Here we have gathered the answers to the most frequently asked questions. If you do not find the answer to your question, you are welcome to contact us.
Frequently asked questions
The Council on Ethics
How come that the AP Funds have investments in so many companies? What is index management?
Asset managers’ asset portfolios differ depending on which strategy they choose; internal or external management, concentrated portfolio with greater ownership in a smaller number of companies or a wider exposure, choice of markets and regions, etc. The AP Funds follow generally accepted principles in modern asset management and have a conviction on how the financial market works and how value is created. The same applies to the conviction that diversification of risk taking can increase the risk-adjusted return. The funds therefore diversify the portfolios between different asset classes, regions and sectors. The funds also diversify the risk within each asset class by spreading the invested capital over more assets. For example, the funds have normally seen scattered ownership in quite a few listed companies. The advantage of a diversified equity portfolio is that the financial risk is lower and the portfolio thus becomes more resilient during troubled times. Another advantage is that a broad equity portfolio is normally a more cost-effective way of managing capital than a more concentrated equity portfolio.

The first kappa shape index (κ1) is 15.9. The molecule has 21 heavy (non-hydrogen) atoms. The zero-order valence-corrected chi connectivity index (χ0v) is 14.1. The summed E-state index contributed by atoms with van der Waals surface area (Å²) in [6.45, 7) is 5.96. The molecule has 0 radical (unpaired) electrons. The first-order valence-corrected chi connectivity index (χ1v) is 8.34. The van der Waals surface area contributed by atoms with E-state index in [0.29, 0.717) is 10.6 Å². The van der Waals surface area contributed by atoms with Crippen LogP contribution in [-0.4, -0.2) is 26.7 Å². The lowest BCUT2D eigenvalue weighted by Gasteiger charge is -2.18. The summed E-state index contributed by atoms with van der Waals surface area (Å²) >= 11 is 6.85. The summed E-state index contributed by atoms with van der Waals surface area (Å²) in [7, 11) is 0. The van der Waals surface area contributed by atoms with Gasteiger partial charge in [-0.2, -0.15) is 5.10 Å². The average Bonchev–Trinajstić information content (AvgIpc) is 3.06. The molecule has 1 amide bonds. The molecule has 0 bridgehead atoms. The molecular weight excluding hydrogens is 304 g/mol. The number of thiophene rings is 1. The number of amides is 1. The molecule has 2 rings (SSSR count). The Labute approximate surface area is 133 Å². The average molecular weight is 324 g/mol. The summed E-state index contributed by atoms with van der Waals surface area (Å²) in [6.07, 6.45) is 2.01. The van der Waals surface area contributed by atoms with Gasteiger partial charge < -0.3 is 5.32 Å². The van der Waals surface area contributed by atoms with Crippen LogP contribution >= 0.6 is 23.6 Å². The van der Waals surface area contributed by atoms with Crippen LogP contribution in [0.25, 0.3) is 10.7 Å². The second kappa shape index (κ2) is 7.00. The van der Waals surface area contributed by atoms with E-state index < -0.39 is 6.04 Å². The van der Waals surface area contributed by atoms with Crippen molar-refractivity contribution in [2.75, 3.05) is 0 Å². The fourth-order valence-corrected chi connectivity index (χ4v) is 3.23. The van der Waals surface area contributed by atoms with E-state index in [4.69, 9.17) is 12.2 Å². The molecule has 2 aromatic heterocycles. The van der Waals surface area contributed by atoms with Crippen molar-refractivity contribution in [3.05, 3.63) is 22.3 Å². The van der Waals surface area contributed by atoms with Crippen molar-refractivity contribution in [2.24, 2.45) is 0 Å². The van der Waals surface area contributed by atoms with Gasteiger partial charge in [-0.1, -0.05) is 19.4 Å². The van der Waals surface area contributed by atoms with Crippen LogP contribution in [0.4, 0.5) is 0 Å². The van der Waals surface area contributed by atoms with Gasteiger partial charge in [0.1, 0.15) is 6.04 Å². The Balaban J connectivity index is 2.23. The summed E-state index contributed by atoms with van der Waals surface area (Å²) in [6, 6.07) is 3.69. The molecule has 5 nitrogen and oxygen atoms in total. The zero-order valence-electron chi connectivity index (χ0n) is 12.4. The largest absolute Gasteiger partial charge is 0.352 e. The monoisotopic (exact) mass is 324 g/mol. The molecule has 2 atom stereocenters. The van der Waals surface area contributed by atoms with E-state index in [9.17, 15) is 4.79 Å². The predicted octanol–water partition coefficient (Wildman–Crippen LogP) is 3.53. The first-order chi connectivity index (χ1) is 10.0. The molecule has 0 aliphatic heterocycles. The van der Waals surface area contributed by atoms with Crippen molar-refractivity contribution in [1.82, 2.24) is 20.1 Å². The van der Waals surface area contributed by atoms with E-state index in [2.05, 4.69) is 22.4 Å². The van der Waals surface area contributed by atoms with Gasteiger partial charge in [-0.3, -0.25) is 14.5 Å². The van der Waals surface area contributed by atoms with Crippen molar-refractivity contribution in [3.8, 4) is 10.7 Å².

How does the Council on Ethics work?
The Council on Ethics work consists of two approaches:
Partly a reactive effort to identify companies implicated in violating international conventions. Through dialogue we encourage companies to redress convention breaches and to implement preventive measures and systems. And partly a proactive effort that involves taking sector-specific and investor-led initiatives to encourage companies to increase transparency, act more responsibly and address important aspects of social and environmental responsibility.
The Council’s reactive working process is based on a biannual review of the share portfolios of the AP Funds to detect violations of international conventions. Reported incidents are monitored on a continual basis between the reviews. The Council pursues dialogue with the companies for which a violation is suspected or has been verified. The purpose of dialogue is to persuade the company to stop engaging in the violation and to adopt preventive measures that will avert future violations. Dialogue is conducted directly by the Council, as well as by its service providers.